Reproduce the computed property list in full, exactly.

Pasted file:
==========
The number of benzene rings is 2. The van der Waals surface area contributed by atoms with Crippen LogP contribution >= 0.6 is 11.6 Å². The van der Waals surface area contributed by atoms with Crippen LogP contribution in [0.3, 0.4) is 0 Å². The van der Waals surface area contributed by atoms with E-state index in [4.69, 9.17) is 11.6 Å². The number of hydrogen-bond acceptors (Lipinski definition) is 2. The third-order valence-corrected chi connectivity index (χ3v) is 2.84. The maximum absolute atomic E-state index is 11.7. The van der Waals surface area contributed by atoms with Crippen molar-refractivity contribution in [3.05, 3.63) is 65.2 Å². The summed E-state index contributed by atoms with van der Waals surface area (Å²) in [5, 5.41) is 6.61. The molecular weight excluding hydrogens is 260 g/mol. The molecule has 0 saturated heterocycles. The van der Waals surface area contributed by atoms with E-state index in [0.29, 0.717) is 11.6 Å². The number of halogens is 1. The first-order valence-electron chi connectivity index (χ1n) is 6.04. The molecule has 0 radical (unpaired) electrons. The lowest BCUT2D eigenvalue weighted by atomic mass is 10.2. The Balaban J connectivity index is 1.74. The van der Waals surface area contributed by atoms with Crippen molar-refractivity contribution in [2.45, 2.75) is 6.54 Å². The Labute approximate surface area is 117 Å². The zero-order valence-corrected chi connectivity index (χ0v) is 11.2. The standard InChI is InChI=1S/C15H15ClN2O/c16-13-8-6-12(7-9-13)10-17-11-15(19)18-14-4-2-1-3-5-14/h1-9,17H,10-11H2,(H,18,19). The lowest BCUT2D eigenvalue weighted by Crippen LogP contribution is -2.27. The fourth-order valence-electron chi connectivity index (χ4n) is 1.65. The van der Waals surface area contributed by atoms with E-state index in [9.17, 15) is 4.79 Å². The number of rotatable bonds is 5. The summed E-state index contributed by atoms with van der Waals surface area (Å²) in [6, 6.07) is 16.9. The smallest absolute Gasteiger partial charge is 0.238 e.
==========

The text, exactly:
The number of benzene rings is 2. The van der Waals surface area contributed by atoms with Crippen LogP contribution >= 0.6 is 11.6 Å². The van der Waals surface area contributed by atoms with Crippen LogP contribution in [0.3, 0.4) is 0 Å². The van der Waals surface area contributed by atoms with E-state index in [4.69, 9.17) is 11.6 Å². The number of hydrogen-bond acceptors (Lipinski definition) is 2. The third-order valence-corrected chi connectivity index (χ3v) is 2.84. The maximum absolute atomic E-state index is 11.7. The van der Waals surface area contributed by atoms with Crippen molar-refractivity contribution in [3.05, 3.63) is 65.2 Å². The summed E-state index contributed by atoms with van der Waals surface area (Å²) in [5, 5.41) is 6.61. The molecular weight excluding hydrogens is 260 g/mol. The molecule has 0 saturated heterocycles. The van der Waals surface area contributed by atoms with E-state index in [0.29, 0.717) is 11.6 Å². The number of halogens is 1. The first-order valence-electron chi connectivity index (χ1n) is 6.04. The molecule has 0 radical (unpaired) electrons. The lowest BCUT2D eigenvalue weighted by atomic mass is 10.2. The Balaban J connectivity index is 1.74. The van der Waals surface area contributed by atoms with Crippen molar-refractivity contribution in [2.45, 2.75) is 6.54 Å². The Labute approximate surface area is 117 Å². The zero-order valence-corrected chi connectivity index (χ0v) is 11.2. The standard InChI is InChI=1S/C15H15ClN2O/c16-13-8-6-12(7-9-13)10-17-11-15(19)18-14-4-2-1-3-5-14/h1-9,17H,10-11H2,(H,18,19). The lowest BCUT2D eigenvalue weighted by Crippen LogP contribution is -2.27. The fourth-order valence-electron chi connectivity index (χ4n) is 1.65. The van der Waals surface area contributed by atoms with E-state index in [9.17, 15) is 4.79 Å². The number of rotatable bonds is 5. The summed E-state index contributed by atoms with van der Waals surface area (Å²) in [6, 6.07) is 16.9. The smallest absolute Gasteiger partial charge is 0.238 e.